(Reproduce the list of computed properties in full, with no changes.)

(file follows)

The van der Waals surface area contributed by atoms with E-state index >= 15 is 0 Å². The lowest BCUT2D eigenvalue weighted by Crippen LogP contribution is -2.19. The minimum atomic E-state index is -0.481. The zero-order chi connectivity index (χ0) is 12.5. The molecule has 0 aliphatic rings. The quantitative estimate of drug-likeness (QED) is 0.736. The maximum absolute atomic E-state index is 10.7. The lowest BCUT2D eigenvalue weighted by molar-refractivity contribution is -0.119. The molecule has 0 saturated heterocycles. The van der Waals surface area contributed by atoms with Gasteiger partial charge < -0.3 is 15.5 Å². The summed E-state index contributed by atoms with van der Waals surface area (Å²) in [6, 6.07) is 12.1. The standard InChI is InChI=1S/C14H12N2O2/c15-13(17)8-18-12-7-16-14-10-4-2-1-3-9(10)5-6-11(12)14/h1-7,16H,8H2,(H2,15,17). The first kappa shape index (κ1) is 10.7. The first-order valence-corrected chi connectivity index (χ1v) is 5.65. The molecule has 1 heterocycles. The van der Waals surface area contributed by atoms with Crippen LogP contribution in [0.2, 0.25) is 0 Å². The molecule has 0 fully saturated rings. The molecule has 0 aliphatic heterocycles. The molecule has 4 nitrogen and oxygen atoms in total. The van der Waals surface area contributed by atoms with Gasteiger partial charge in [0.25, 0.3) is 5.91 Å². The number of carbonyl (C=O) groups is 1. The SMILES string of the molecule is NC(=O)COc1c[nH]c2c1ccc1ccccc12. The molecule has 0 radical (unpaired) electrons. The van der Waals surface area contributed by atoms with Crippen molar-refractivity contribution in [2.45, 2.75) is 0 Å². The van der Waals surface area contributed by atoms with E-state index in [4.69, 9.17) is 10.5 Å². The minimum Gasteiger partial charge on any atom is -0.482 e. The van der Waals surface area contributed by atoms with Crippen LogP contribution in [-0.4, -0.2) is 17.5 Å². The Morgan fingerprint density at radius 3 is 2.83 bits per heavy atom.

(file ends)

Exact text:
The van der Waals surface area contributed by atoms with E-state index >= 15 is 0 Å². The lowest BCUT2D eigenvalue weighted by Crippen LogP contribution is -2.19. The minimum atomic E-state index is -0.481. The zero-order chi connectivity index (χ0) is 12.5. The molecule has 0 aliphatic rings. The quantitative estimate of drug-likeness (QED) is 0.736. The maximum absolute atomic E-state index is 10.7. The lowest BCUT2D eigenvalue weighted by molar-refractivity contribution is -0.119. The molecule has 0 saturated heterocycles. The van der Waals surface area contributed by atoms with Gasteiger partial charge < -0.3 is 15.5 Å². The summed E-state index contributed by atoms with van der Waals surface area (Å²) in [6, 6.07) is 12.1. The standard InChI is InChI=1S/C14H12N2O2/c15-13(17)8-18-12-7-16-14-10-4-2-1-3-9(10)5-6-11(12)14/h1-7,16H,8H2,(H2,15,17). The first kappa shape index (κ1) is 10.7. The first-order valence-corrected chi connectivity index (χ1v) is 5.65. The molecule has 1 heterocycles. The van der Waals surface area contributed by atoms with Crippen LogP contribution in [0.2, 0.25) is 0 Å². The molecule has 0 fully saturated rings. The molecule has 0 aliphatic heterocycles. The molecule has 4 nitrogen and oxygen atoms in total. The van der Waals surface area contributed by atoms with Gasteiger partial charge in [0.25, 0.3) is 5.91 Å². The number of carbonyl (C=O) groups is 1. The SMILES string of the molecule is NC(=O)COc1c[nH]c2c1ccc1ccccc12. The molecule has 0 radical (unpaired) electrons. The van der Waals surface area contributed by atoms with Crippen molar-refractivity contribution in [2.45, 2.75) is 0 Å². The van der Waals surface area contributed by atoms with E-state index in [4.69, 9.17) is 10.5 Å². The minimum Gasteiger partial charge on any atom is -0.482 e. The van der Waals surface area contributed by atoms with Crippen LogP contribution in [-0.4, -0.2) is 17.5 Å². The Morgan fingerprint density at radius 3 is 2.83 bits per heavy atom.